Cancer treatment in people could be transformed thanks to a study on treating cancer in animals led by researchers from the Ontario Veterinary College (OVC) at the University of Guelph. Their findings, published in the Journal of Immunology this June, are already leading to clinical trials to treat people with various forms of cancer.
The researchers found that injecting oncolytic viruses (viruses that target cancer cells) intravenously into the spleen boosts immune response faster and higher than traditional vaccine methods. Typically, physicians need to wait weeks or months to administer a booster vaccine, with the down time potentially deadly.
“Normally, you have to wait until the immune response is down to administer the booster vaccine, but this means that, with severe and dangerous diseases, the response would wane,” says Dr. Byram Bridle, lead author of the paper and a Pet Trust funded researcher whose projects aims to develop targeted biotherapies for the treatment of cancers, as well as using viruses that replicate and kill cancerous cells in the body.
“You don’t want to give cancer any time to spread. What injecting the viruses into the spleen does is it allows us to bypass the regulatory mechanism that would limit its effectiveness. When we conducted these tests in animals, we saw high success rates in treatment of cancer.”
He said the findings apply to many types of cancer, including breast cancer, leukemia, prostate cancer and osteosarcoma (bone cancer), and tumours in the brain, liver and skin.
“By getting the vaccine to this unique location in the body (the spleen), we were able to get an unprecedented immune response in minimal time,” says Bridle. “This is a fundamentally new way to treat cancer that bypasses many common side effects. These therapies are safer and more targeted.”
After bench research was completed, the team from Guelph and McMaster University conducted a clinical trial at OVC's Mona Campbell Centre for Animal Cancer. Fifteen cats with mammary carcinomas, which is equivalent to breast cancer in humans, were treated as part of the study. In all cases, the cats had been diagnosed with mammary carcinoma by their referring veterinarian and were presented with the options of no treatment, standard of care only (surgery), or enrolling in the clinical trial.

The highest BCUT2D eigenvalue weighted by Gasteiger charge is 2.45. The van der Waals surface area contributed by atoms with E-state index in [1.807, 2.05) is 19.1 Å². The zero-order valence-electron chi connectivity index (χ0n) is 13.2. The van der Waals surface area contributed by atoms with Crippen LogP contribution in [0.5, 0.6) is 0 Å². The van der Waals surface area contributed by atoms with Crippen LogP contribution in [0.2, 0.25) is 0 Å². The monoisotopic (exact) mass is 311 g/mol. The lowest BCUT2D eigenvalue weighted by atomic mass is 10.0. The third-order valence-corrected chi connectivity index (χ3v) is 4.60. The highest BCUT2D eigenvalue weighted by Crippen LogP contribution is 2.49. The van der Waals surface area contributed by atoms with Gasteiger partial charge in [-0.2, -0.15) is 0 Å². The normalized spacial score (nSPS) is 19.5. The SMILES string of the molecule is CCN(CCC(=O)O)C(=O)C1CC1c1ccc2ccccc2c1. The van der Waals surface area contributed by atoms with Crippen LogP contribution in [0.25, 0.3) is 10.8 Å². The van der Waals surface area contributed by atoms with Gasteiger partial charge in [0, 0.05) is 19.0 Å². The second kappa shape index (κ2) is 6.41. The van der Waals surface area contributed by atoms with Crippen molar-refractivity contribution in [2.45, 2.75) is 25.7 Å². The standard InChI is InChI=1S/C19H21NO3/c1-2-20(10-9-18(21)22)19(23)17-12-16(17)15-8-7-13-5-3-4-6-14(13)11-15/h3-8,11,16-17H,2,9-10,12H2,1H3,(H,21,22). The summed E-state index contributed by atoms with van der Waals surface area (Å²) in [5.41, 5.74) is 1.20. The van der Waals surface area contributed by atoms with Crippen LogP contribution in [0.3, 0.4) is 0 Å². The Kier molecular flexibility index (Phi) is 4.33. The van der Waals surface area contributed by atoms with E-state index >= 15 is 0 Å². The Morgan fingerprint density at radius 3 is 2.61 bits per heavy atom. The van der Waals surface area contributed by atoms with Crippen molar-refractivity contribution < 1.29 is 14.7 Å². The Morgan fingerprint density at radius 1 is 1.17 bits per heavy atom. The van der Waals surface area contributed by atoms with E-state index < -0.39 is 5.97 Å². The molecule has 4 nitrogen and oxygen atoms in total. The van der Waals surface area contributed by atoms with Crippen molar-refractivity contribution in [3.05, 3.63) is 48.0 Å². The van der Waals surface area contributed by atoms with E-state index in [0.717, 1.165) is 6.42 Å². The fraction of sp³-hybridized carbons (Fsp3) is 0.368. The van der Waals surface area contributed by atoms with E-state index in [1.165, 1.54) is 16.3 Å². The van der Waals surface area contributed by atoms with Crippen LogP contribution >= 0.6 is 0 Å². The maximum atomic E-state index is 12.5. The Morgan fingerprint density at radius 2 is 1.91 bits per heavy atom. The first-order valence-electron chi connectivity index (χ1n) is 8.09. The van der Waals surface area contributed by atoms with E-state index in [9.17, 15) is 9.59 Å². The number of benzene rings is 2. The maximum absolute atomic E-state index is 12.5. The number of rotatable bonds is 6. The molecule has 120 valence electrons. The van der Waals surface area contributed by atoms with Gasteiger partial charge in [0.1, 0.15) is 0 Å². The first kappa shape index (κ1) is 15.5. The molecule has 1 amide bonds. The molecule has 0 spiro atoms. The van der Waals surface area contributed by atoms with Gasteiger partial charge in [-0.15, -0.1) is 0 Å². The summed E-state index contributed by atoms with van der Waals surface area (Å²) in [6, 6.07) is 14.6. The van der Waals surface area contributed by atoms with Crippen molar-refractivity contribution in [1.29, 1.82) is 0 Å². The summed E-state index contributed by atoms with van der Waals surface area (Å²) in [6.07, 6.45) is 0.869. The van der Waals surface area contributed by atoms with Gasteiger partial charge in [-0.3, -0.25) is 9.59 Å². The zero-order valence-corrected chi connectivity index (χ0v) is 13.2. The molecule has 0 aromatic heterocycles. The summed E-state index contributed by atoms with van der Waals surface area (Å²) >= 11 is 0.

Bridle says that since this was the first time testing a novel biotherapy in cats, an emphasis was placed on safety during treatment. “The cats tolerated the treatment very well. Typical side effects were limited to mild flu-like symptoms for a couple days post-treatment,” he says. “Importantly, the experimental portion of the therapy only required two immunizations, a dramatic difference from the intensive treatment regimens normally applied to cancer,” he adds.
The findings are already leading to clinical trials for people in Ottawa, Hamilton and Toronto.
Bridle says the study could help researchers in other fields, including those looking to treat virulent diseases such as dengue fever and Ebola.
“My research focuses on cancer, but certainly these findings would be applicable to other diseases. We just need to connect with people in those fields,” he adds.
He is optimistic that the human trials will help improve cancer treatment.
“We are living in a world where diseases seem to be growing faster than treatment, so we need to outpace them. Time is of the essence. It’s a race we have to win.”
Dr. Byram Bridle is an Assistant Professor in the Department of Pathobiology at the Ontario Veterinary College, University of Guelph, and is a Pet Trust funded researcher.
This story has been adapted from a University of Guelph news release.